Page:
NASA and Aerojet Rocketdyne have completed hot-fire tests on a 3D-printed rocket injector assembly. The liquid-oxygen/gaseous hydrogen rocket injector assembly was built with a selective laser melting (SLM) process that uses high-powered laser beams to fuse powdered metals.
The tests were done at NASA's Glenn Research Center. Aerojet Rocketdyne, which produces propulsion systems, missiles, and launch vehicles, provided data about material design and the additive manufacturing (AM) process for the hot-fire tests to ensure reliability and safety. The manufacturer's engineers designed the injector as part of an effort to save costs by reducing the manufacturing lead times for complex rocket engine components. The injector can be produced in about four months, instead of more than a year using traditional manufacturing methods.
NASA and Aerojet Rocketdyne have completed hot-fire tests on a rocket injector assembly made with a selective laser melting 3D printing process and powdered metals. (Source: NASA Glenn Research Center)
Aerojet Rocketdyne said in a press release that it's pursuing methods for achieving an integrated AM process, along with related analysis and design tools and component technologies, to make it possible to manufacture rocket engine components with SLM. The successful testing of the rocket injector was a first step in making this possible. Future steps will include scaling up the process and establishing production
requirements. The company says on its website that it's also involved in developing new materials (including metallics), AM techniques, and powder metal technologies.
We've discussed several NASA 3D printing ventures previously. A program at the agency's Marshall Space Flight Center uses an SLM process to make metal engine parts for the Space Launch System, a next-generation heavy-lift rocket. The parts are being built with Concept Laser's M2 Cusing machine and powdered metals. Another NASA project aims to give astronauts quick access to tools, replacement parts, and instruments. The agency partnered with Made in Space to develop a 3D printer astronauts can use on the International Space Station.
Aircraft engine makers are pursing their own R&D projects. GE Aviation is using direct metal laser melting AM techniques to make production components for some of its engines. It expects new in-process inspection technology it is co-developing with Sigma Labs to reduce AM times and help assure build quality and repeatability. Pratt & Whitney has opened its own lab at the University of Connecticut to advance R&D for the AM processes that produce metal aircraft engine parts.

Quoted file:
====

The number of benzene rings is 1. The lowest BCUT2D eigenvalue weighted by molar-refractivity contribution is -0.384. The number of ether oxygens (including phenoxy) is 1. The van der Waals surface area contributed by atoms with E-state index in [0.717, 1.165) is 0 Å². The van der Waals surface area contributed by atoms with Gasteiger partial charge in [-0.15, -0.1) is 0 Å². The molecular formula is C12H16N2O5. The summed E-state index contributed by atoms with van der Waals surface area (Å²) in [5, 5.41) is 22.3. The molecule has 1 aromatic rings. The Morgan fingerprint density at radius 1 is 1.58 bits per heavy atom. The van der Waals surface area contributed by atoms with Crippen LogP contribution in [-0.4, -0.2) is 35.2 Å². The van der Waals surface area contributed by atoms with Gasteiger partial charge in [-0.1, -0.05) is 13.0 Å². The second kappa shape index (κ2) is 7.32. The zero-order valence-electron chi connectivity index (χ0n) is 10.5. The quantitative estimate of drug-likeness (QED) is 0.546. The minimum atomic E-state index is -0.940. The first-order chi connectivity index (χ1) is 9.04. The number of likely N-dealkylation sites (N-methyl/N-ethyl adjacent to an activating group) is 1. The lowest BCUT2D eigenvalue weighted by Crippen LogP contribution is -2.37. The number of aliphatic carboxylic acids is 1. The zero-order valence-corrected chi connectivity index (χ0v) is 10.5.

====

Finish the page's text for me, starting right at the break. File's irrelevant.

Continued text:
If the 3D printing of metal end-use production parts becomes integrated into regular manufacturing flows, it may happen first in aerospace. Manufacturing tends to involve low volumes and very high performance requirements. That means multiple iterations, which AM makes especially easy. And the National Additive Manufacturing Innovation Institute was launched to help revitalize research in areas like defense and aerospace.
Nice to know that Pratt & Whitney is working with the University of Connecticut on additive manufacturing. As we've said in previous stories and comments, universities need to be on top of this trend because it's happening so fast. That way, our next generation of engineers will be ready for it.
The ability to fabricate parts in space would certainly take the drama out of an Apollo-13 type repair scenario. Instead of scrounging pieces and duct-taping them together, you could make a whole new part, or even a totally redesigned part to deal with the situation.
TJ, your sci-fi movie scenario sounds just like what NASA envisions--feed everything into it and out comes the perfect replacement part. I'd like to see multi-material (metals + plastic) 3D printers, too. Those may not be so far away, since the architectural types use a wide variety of materials already.
Mydesign, thanks for your enthusiasm. There's a lot going on with 3D printing of metals, more than most people know, since these companies have been very quiet compared to the hobbyist end machines that use plastics.
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For industrial control applications, or even a simple assembly line, that machine can go almost 24/7 without a break. But what happens when the task is a little more complex? That’s where the “smart” machine would come in. The smart machine is one that has some simple (or complex in some cases) processing capability to be able to adapt to changing conditions. Such machines are suited for a host of applications, including automotive, aerospace, defense, medical, computers and electronics, telecommunications, consumer goods, and so on. This discussion will examine what’s possible with smart machines, and what tradeoffs need to be made to implement such a solution.